A guide to automated Docker deployments w/ GitLab CI

Because shipping with Docker needs a nautical theme.
This article assumes you are using (or interested in using) GitLab and GitLab CI. While the following explains how to deploy Docker containers, it can easily be adjusted to accommodate any type of project. Feel free to post any questions in the comments section below.

Objectives

  1. Once the production branch (or any branch we’re interested in) is pushed, have the runner build our application’s Docker container.
  2. Once the container is built, push to our project’s GitLab private container registry.
  3. Deploy the container to our production server using the (free) Stackahoy command-line tool. As a disclaimer, we built Stackahoy and have been using it internally for a few years.

Step 1: Create a runner.

GitLab CI runners are decoupled from the core GitLab CI instance and serve as the workhorses for testing, building, and deploying an application. We are using GitLab’s Multi-runner on a small Google Compute Engine instance.

Follow the steps here for installing the runner in your desired environment, then run:

# Make sure to replace REG_TOKEN and/or the 
# --url to match your environment.
sudo gitlab-ci-multi-runner register \
-n \
--url https://path-to-github.com/ci \
--tag-list "docker" \
--registration-token REG_TOKEN \
--executor docker \
--description "Docker Runner" \
--docker-image "docker:latest" \
--docker-volumes /var/run/docker.sock:/var/run/docker.sock

As of writing this article, there are three ways of using the “docker” command within our runner container. You can read about them here. We chose to volume the docker.sock file.

Step 2: Configure gitlab-ci.yml.

The gitlab-ci.yml file should be placed in the root of the project. This contains instructions used by GitLab CI.

.gitlab-ci.yml:

variables:
REGISTRY: your-gitlab-server:4567
REPO_ID: 574535091c632d0d00f646cc
stages:
- build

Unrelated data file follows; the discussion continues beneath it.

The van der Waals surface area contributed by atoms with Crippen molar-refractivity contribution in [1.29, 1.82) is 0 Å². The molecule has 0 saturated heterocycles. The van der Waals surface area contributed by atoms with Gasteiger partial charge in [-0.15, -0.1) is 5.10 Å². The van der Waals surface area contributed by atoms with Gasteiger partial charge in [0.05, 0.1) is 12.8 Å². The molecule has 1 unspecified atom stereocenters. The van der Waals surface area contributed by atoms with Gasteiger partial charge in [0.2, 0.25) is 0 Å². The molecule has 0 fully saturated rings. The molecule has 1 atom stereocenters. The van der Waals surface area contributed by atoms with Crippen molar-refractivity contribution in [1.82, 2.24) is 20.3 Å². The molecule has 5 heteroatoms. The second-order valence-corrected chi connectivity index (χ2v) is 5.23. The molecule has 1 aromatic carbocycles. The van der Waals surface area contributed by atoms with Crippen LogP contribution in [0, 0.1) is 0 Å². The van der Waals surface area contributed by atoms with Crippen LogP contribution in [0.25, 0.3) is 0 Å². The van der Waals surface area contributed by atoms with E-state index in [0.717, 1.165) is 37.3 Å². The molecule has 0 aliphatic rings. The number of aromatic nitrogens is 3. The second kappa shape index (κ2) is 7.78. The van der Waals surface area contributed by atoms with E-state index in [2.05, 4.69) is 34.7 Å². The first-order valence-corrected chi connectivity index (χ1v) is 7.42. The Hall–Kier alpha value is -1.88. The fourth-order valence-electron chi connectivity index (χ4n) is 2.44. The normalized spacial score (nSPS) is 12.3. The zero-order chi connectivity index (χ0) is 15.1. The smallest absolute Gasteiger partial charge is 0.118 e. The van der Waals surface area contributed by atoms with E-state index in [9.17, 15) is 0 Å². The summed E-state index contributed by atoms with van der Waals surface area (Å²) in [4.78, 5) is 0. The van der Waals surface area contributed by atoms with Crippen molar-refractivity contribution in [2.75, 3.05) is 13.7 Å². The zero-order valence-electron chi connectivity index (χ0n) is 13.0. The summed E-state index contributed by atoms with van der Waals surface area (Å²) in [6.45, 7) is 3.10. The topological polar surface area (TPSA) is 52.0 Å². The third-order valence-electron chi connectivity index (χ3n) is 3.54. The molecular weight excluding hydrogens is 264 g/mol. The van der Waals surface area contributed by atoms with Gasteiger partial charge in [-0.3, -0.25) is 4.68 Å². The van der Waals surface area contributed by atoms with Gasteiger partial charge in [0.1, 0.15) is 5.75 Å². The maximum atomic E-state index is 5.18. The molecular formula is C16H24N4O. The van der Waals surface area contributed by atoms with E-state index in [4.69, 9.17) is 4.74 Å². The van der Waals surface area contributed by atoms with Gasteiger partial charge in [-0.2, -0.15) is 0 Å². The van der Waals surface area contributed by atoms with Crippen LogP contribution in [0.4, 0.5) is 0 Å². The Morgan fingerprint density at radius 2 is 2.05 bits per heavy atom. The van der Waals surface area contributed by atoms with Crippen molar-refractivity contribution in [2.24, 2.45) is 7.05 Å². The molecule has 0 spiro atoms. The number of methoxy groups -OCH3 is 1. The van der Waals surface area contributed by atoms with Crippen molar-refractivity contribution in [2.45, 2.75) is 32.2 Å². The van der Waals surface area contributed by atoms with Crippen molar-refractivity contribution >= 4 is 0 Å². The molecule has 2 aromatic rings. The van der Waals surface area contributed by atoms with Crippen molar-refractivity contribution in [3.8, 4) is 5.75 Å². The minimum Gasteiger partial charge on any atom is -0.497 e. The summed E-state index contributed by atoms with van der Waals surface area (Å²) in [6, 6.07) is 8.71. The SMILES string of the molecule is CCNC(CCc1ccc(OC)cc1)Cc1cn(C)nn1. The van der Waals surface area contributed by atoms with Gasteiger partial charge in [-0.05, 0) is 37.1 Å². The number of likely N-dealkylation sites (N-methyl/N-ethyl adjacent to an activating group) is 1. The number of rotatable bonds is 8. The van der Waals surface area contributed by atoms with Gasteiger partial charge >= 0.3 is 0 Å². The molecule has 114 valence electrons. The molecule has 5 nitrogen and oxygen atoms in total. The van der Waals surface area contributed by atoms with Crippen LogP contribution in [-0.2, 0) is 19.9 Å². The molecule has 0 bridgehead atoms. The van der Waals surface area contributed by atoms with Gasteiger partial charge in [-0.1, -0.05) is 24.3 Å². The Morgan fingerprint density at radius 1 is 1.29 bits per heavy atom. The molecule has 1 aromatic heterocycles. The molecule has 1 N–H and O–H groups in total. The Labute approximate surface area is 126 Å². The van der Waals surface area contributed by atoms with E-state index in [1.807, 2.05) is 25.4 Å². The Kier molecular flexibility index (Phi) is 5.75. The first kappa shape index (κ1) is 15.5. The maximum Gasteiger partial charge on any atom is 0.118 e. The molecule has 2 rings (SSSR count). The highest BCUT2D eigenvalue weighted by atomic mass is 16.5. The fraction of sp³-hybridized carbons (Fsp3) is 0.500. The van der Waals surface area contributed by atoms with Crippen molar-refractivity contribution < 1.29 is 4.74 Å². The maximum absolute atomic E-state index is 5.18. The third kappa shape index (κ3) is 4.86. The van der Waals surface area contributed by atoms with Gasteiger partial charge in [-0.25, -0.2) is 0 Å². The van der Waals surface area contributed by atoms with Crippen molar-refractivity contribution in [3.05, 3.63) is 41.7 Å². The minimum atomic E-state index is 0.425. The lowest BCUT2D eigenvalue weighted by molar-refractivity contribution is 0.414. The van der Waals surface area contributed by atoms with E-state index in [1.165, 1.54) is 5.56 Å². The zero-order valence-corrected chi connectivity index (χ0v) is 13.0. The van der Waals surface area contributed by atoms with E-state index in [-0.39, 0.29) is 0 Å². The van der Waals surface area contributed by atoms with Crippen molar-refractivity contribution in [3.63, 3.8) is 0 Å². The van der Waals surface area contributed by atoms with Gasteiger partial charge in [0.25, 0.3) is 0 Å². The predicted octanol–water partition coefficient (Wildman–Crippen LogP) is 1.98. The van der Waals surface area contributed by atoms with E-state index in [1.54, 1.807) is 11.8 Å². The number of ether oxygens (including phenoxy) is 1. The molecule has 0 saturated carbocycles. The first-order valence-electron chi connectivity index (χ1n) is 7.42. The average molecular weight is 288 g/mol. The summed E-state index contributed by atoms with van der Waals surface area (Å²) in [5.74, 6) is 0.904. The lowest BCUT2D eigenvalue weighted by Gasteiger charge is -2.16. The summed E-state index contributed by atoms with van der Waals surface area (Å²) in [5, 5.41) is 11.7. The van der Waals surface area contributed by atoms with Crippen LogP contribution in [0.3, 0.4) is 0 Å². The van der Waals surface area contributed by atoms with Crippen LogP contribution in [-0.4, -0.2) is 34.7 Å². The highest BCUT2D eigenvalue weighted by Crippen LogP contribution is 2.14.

- deploy
build:
image: docker:latest
stage: build
script:
- docker login -u gitlab-ci-token -p $CI_BUILD_TOKEN $REGISTRY
- docker build -t $REGISTRY/<PROJECT-GROUP>/<PROJECT-NAME> .
- docker push $REGISTRY/<PROJECT-GROUP>/<PROJECT-NAME>
only:
- production
tags:
- docker
deploy:
image: stackahoy/stackahoy-cli
stage: deploy
script:
- stackahoy deploy -t $STACKAHOY_TOKEN -b production -r $REPO_ID --skip-delivery
only:
- production
tags:
- docker

Let’s break the file down.

variables:
REGISTRY: your-gitlab-server:4567
REPO_ID: 574535091c632d0d00f646cc

Here we define two variables which are used later in the file. This is simply to make the file more readable and reusable for other projects. REGISTRY is the URL for the private GitLab container registry. REPO_ID is the Stackahoy repository ID — you will retrieve this from the repository URL for the landing page within Stackahoy — https://stackahoy.io/group/<repo-id>/.

stages:
- build
- deploy

The stages property simply allows you to define the order in which the jobs should be executed. In this instance, the jobs are “build” and “deploy”. You could name these anything you’d like. Generally, you’d have a “test” job as well to handle your functional and unit tests and maybe a specific job for building a staging container.

build:
image: docker:latest
stage: build
script: